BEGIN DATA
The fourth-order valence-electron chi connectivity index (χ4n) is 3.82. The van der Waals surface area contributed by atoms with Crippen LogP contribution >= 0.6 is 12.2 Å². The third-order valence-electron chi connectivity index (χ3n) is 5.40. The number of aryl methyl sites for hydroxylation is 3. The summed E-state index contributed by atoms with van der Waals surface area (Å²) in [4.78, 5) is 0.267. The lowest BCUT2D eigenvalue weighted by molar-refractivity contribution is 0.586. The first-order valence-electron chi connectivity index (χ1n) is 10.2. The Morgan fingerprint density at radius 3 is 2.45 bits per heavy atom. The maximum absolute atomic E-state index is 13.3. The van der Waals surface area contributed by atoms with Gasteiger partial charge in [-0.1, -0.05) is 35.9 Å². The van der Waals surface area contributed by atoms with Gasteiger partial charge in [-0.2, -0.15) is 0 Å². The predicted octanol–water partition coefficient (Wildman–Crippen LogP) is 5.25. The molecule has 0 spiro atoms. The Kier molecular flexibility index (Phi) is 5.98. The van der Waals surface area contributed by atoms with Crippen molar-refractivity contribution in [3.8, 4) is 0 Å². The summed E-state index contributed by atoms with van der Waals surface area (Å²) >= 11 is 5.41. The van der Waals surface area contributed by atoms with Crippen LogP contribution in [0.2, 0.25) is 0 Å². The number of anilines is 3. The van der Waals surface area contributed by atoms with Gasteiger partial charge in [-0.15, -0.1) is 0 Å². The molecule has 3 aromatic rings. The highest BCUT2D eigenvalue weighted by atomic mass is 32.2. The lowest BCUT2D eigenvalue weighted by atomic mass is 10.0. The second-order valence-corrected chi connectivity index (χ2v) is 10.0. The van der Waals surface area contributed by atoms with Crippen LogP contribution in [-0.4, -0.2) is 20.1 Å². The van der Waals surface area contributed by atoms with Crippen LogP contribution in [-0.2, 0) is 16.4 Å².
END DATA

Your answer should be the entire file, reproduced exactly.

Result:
The fourth-order valence-electron chi connectivity index (χ4n) is 3.82. The van der Waals surface area contributed by atoms with Crippen LogP contribution >= 0.6 is 12.2 Å². The third-order valence-electron chi connectivity index (χ3n) is 5.40. The number of aryl methyl sites for hydroxylation is 3. The summed E-state index contributed by atoms with van der Waals surface area (Å²) in [4.78, 5) is 0.267. The lowest BCUT2D eigenvalue weighted by molar-refractivity contribution is 0.586. The first-order valence-electron chi connectivity index (χ1n) is 10.2. The Morgan fingerprint density at radius 3 is 2.45 bits per heavy atom. The maximum absolute atomic E-state index is 13.3. The van der Waals surface area contributed by atoms with Gasteiger partial charge in [-0.1, -0.05) is 35.9 Å². The van der Waals surface area contributed by atoms with Gasteiger partial charge in [-0.2, -0.15) is 0 Å². The predicted octanol–water partition coefficient (Wildman–Crippen LogP) is 5.25. The molecule has 0 spiro atoms. The Kier molecular flexibility index (Phi) is 5.98. The van der Waals surface area contributed by atoms with Crippen molar-refractivity contribution in [3.8, 4) is 0 Å². The summed E-state index contributed by atoms with van der Waals surface area (Å²) >= 11 is 5.41. The van der Waals surface area contributed by atoms with Crippen LogP contribution in [0.2, 0.25) is 0 Å². The number of anilines is 3. The van der Waals surface area contributed by atoms with Gasteiger partial charge in [-0.15, -0.1) is 0 Å². The molecule has 3 aromatic rings. The highest BCUT2D eigenvalue weighted by atomic mass is 32.2. The lowest BCUT2D eigenvalue weighted by atomic mass is 10.0. The second-order valence-corrected chi connectivity index (χ2v) is 10.0. The van der Waals surface area contributed by atoms with Crippen LogP contribution in [-0.4, -0.2) is 20.1 Å². The van der Waals surface area contributed by atoms with Crippen LogP contribution in [-0.2, 0) is 16.4 Å².